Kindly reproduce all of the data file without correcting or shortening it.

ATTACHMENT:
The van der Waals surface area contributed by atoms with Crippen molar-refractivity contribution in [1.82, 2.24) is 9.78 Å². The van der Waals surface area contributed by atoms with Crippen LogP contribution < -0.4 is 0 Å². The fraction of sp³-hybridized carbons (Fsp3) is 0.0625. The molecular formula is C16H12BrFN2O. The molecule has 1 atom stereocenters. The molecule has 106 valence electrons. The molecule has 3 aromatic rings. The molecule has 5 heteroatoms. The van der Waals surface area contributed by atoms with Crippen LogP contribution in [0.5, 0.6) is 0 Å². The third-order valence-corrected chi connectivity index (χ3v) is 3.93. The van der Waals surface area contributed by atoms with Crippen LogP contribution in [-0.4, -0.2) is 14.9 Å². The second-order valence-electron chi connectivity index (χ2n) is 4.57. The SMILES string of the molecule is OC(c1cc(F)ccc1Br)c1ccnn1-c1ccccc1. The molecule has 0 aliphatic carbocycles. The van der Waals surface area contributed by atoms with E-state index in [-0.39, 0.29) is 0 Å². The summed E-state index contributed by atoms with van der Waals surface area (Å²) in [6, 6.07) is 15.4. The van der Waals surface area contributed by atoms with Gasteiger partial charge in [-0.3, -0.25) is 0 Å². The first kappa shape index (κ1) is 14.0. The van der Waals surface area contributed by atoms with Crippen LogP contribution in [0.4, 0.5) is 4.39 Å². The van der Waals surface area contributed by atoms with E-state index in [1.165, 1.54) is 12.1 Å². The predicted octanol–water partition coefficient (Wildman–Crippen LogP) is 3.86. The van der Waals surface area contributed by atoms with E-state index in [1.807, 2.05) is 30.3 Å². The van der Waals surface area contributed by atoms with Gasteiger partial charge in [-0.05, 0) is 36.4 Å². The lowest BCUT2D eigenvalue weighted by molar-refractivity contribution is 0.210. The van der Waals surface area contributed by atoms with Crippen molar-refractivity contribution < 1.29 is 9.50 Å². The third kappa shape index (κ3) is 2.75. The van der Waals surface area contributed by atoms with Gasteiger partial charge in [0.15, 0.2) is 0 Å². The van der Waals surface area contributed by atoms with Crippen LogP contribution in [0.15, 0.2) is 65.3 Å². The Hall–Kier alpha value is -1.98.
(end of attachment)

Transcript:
The van der Waals surface area contributed by atoms with Crippen molar-refractivity contribution in [1.82, 2.24) is 9.78 Å². The van der Waals surface area contributed by atoms with Crippen LogP contribution < -0.4 is 0 Å². The fraction of sp³-hybridized carbons (Fsp3) is 0.0625. The molecular formula is C16H12BrFN2O. The molecule has 1 atom stereocenters. The molecule has 106 valence electrons. The molecule has 3 aromatic rings. The molecule has 5 heteroatoms. The van der Waals surface area contributed by atoms with Crippen LogP contribution in [0.5, 0.6) is 0 Å². The third-order valence-corrected chi connectivity index (χ3v) is 3.93. The van der Waals surface area contributed by atoms with Crippen LogP contribution in [-0.4, -0.2) is 14.9 Å². The second-order valence-electron chi connectivity index (χ2n) is 4.57. The SMILES string of the molecule is OC(c1cc(F)ccc1Br)c1ccnn1-c1ccccc1. The molecule has 0 aliphatic carbocycles. The van der Waals surface area contributed by atoms with E-state index in [-0.39, 0.29) is 0 Å². The summed E-state index contributed by atoms with van der Waals surface area (Å²) in [6, 6.07) is 15.4. The van der Waals surface area contributed by atoms with Gasteiger partial charge in [-0.3, -0.25) is 0 Å². The first kappa shape index (κ1) is 14.0. The van der Waals surface area contributed by atoms with Crippen LogP contribution in [0.4, 0.5) is 4.39 Å². The van der Waals surface area contributed by atoms with E-state index in [1.165, 1.54) is 12.1 Å². The predicted octanol–water partition coefficient (Wildman–Crippen LogP) is 3.86. The van der Waals surface area contributed by atoms with E-state index in [1.807, 2.05) is 30.3 Å². The van der Waals surface area contributed by atoms with Gasteiger partial charge in [-0.05, 0) is 36.4 Å². The lowest BCUT2D eigenvalue weighted by molar-refractivity contribution is 0.210. The van der Waals surface area contributed by atoms with Crippen molar-refractivity contribution < 1.29 is 9.50 Å². The third kappa shape index (κ3) is 2.75. The van der Waals surface area contributed by atoms with Gasteiger partial charge in [0.15, 0.2) is 0 Å². The van der Waals surface area contributed by atoms with Crippen LogP contribution in [0.15, 0.2) is 65.3 Å². The Hall–Kier alpha value is -1.98.